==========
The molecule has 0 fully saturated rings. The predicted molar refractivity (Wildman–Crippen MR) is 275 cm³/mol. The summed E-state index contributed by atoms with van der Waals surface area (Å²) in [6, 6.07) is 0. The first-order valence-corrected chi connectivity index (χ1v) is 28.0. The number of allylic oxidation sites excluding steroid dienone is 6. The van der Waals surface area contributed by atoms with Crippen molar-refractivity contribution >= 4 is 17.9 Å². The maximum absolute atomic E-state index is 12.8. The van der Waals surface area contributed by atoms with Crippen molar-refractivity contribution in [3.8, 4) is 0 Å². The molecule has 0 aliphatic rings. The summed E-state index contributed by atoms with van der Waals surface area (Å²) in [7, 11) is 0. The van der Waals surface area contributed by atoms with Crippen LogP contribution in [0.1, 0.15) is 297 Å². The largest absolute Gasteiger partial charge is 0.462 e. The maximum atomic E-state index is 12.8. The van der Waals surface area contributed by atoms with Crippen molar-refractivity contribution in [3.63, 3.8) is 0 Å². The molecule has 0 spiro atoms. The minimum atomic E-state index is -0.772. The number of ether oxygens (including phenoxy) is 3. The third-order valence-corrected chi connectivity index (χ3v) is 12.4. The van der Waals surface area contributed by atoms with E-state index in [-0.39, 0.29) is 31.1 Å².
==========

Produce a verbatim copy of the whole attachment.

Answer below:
The molecule has 0 fully saturated rings. The predicted molar refractivity (Wildman–Crippen MR) is 275 cm³/mol. The summed E-state index contributed by atoms with van der Waals surface area (Å²) in [6, 6.07) is 0. The first-order valence-corrected chi connectivity index (χ1v) is 28.0. The number of allylic oxidation sites excluding steroid dienone is 6. The van der Waals surface area contributed by atoms with Crippen molar-refractivity contribution >= 4 is 17.9 Å². The maximum absolute atomic E-state index is 12.8. The van der Waals surface area contributed by atoms with Crippen molar-refractivity contribution in [3.8, 4) is 0 Å². The molecule has 0 aliphatic rings. The summed E-state index contributed by atoms with van der Waals surface area (Å²) in [7, 11) is 0. The van der Waals surface area contributed by atoms with Crippen LogP contribution in [0.1, 0.15) is 297 Å². The largest absolute Gasteiger partial charge is 0.462 e. The maximum atomic E-state index is 12.8. The van der Waals surface area contributed by atoms with Crippen molar-refractivity contribution in [3.63, 3.8) is 0 Å². The molecule has 0 spiro atoms. The minimum atomic E-state index is -0.772. The number of ether oxygens (including phenoxy) is 3. The third-order valence-corrected chi connectivity index (χ3v) is 12.4. The van der Waals surface area contributed by atoms with E-state index in [-0.39, 0.29) is 31.1 Å².